IT is the last thing you expect. Too busy burning the midnight oil, rifling through sheaves of notes, working your neurons to nothingness as you cram for your pick of exams, it is the last thing you expect. But it happens. Somewhere between your resolution to catch up on your favourite shows once you cross that milestone Last Day of Exam, and big-shot Hollywood producers sitting on their five-acre studios, your favourite TV shows get the axe. And you are left in the lurch.
This spring has been a bad season for TV show-faithfuls. Perhaps the recession, despite a new Leader of the Free World, is really making its presence felt in the hallowed halls of the TV networks that crank out your weekday-high. Here are some of the shows that are soaking in the blues.
One Tree Hill
There they go. With their hours of entertainment and hundreds of inside jokes, with their convoluted love triangles and secret liaisons and hopes and dreams, with all the things that you found yourself rejoicing at or shedding tears over. There they go. Perhaps you need to mourn. Perhaps you may feel inclined to stake out your favourite DVD store and stock up on all the seasons. Perhaps you might want to frame said DVDs up on your bedroom wall and bravely battle back tears, I don't know. But I feel your pain.
By Shehtaz Huq
A patchwork spare learning: Basic accounting blunders
WEEK in and week out, this little paper has been reviewing books that deal with fantasy, horror, post modernist China and Hilary Clinton, and myriad different other genres. But this is probably the first time that this reviewer has taken it upon himself to review something other than marvellous works of literary extravaganza. This week, it'll be a bit different. This week, it's a textbook review.
This week's book happens to be something every grade eight student has and hasn't touched in the last year or so. The only reason it is being perused now would be because the prudence concept seems quite prudent now. Knowing it at least.
In terms of story, the author has woven a riveting one. Flicking through the chapters one can almost see the obvious misery of the characters, the pain and cost of production, the loss in adverse net profits, the hatred of defaulting bad debtors and persecution of those filthy non-trading companies. You can almost feel one with the other readers, and that is the unique thing about this here book.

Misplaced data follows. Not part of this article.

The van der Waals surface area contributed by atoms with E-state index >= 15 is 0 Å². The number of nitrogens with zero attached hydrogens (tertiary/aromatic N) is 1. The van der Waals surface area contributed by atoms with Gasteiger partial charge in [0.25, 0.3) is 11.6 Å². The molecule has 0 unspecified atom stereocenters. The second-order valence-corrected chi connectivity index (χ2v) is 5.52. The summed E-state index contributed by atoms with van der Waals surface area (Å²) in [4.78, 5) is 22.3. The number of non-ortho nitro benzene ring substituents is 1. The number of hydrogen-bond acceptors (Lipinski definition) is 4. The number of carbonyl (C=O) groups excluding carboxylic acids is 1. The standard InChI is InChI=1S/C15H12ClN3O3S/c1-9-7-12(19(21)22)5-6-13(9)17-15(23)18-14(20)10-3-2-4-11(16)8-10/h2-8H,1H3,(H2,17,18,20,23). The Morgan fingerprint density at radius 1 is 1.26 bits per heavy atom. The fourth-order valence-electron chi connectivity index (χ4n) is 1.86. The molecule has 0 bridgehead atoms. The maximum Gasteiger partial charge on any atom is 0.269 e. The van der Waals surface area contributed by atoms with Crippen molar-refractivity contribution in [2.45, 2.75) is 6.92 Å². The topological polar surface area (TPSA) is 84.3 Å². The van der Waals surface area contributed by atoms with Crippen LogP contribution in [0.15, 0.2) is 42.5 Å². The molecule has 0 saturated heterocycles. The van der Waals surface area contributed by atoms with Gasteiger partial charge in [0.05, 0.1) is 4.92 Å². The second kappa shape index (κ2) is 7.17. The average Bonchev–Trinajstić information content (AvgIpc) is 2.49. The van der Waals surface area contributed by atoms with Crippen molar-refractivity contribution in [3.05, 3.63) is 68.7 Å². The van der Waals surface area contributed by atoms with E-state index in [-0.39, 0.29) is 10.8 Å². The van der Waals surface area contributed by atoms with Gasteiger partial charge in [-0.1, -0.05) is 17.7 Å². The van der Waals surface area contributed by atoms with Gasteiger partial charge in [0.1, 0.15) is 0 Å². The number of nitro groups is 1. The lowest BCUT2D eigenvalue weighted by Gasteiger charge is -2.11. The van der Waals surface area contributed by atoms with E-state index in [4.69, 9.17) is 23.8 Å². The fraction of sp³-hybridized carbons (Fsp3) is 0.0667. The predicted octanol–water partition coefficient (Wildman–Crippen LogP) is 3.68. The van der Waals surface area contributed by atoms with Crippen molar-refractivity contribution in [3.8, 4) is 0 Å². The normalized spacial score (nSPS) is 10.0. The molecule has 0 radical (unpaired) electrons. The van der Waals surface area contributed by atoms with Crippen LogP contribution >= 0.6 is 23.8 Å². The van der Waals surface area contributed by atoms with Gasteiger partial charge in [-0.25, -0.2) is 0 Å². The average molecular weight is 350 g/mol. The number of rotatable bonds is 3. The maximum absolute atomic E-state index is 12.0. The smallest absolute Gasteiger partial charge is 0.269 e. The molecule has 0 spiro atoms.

It is not the characters that make this book. No, in this case, the readers add to the story. The book changes in perspective with every reader, which this reviewer found an astounding achievement on the author's part.
For example, for this reviewer, the book represented countless lost hours trying to make the balances match, wondering if the suspense was coming from the suspense accounts and culminating in the mind-aching realization that a budget mishap was inevitable. For another reader, the book represented pure and simple hate. The reader confessed to us that he simply did not know what the big deal was with trial balances anyway. It's not like he was on trial or anything.
In terms of writing, the author unfortunately has failed. The reviewer could not for the life of him figure what he meant when he said, “goodwill is purchase price minus net asset taken over. Keep in mind long term liabilities are liable to be taken into account as well.”
The reviewer had to see a shrink after that. It was so mind-boggling. Of course some would argue that the author is writing beyond his time and even if he is not appreciated now, he will be in the near tax-induced future.
There are parallels that can be drawn from this book though. For one thing, one can truly understand why one's father almost balks every time the bank statement comes in the mail. And the author endeavours quite supremely to teach young kids the maxims of not borrowing so much that your liquidity goes haywire. This reviewer doesn't know what liquidity means but figures it has something to do with the intake of a lot of fluids at once.
Another achievement on the author's part is the setting. Most well known writers have confessed how the setting of the book is the most difficult thing to accomplish; this author on the other hand has nailed it.
The reader feels instantly depressed at the sight all those columns and numbers, and once you start reading the concepts that govern depreciation and whatnot, you feel that the world holds no joy. The reader can lose oneself in the myriad different ways a balance sheet can be screwed up to not match, and as you go deeper and deeper into the book, the feeling of never seeing the light of day again is so saturated into one's soul, that the book actually becomes the only companion in a hollow world. One can almost feel oneself going bald and becoming like those tetchy ledger-toting guys at the bank.
This reviewer got this book way back in grade eight when the pressure from parents and teacher alike forced him to take up more and more subjects. For those unwilling to read this book; boy, are you lucky. For those who already have this book. Sigh… This is definitely not a book to waste away idle time.
By Tareq Adnan
I tell myself that I won't come to you
You see, I want to be free
Needing you, wanting you
By Alaka Halder
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